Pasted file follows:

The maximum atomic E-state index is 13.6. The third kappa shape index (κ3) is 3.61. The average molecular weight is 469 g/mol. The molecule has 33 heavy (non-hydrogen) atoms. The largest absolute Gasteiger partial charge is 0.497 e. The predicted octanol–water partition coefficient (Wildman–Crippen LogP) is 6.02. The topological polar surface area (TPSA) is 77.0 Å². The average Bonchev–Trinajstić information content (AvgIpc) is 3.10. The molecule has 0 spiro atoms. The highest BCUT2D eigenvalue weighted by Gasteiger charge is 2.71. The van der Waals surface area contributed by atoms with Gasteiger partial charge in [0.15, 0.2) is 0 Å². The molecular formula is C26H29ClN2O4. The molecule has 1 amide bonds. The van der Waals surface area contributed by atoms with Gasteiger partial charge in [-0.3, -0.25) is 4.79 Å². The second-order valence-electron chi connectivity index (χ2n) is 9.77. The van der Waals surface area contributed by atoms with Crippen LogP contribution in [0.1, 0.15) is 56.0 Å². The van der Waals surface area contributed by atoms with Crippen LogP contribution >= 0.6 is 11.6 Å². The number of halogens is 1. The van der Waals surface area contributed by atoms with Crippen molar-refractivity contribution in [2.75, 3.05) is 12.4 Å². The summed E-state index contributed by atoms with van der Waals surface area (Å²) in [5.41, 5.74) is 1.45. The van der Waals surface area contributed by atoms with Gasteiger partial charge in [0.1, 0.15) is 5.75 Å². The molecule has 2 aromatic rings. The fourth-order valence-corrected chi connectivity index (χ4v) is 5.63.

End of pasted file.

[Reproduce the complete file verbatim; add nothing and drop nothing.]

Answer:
The maximum atomic E-state index is 13.6. The third kappa shape index (κ3) is 3.61. The average molecular weight is 469 g/mol. The molecule has 33 heavy (non-hydrogen) atoms. The largest absolute Gasteiger partial charge is 0.497 e. The predicted octanol–water partition coefficient (Wildman–Crippen LogP) is 6.02. The topological polar surface area (TPSA) is 77.0 Å². The average Bonchev–Trinajstić information content (AvgIpc) is 3.10. The molecule has 0 spiro atoms. The highest BCUT2D eigenvalue weighted by Gasteiger charge is 2.71. The van der Waals surface area contributed by atoms with Gasteiger partial charge in [0.15, 0.2) is 0 Å². The molecular formula is C26H29ClN2O4. The molecule has 1 amide bonds. The van der Waals surface area contributed by atoms with Gasteiger partial charge in [-0.3, -0.25) is 4.79 Å². The second-order valence-electron chi connectivity index (χ2n) is 9.77. The van der Waals surface area contributed by atoms with Crippen LogP contribution in [0.1, 0.15) is 56.0 Å². The van der Waals surface area contributed by atoms with Crippen LogP contribution >= 0.6 is 11.6 Å². The number of halogens is 1. The van der Waals surface area contributed by atoms with Crippen molar-refractivity contribution in [2.75, 3.05) is 12.4 Å². The summed E-state index contributed by atoms with van der Waals surface area (Å²) in [5.41, 5.74) is 1.45. The van der Waals surface area contributed by atoms with Gasteiger partial charge in [0.1, 0.15) is 5.75 Å². The molecule has 2 aromatic rings. The fourth-order valence-corrected chi connectivity index (χ4v) is 5.63.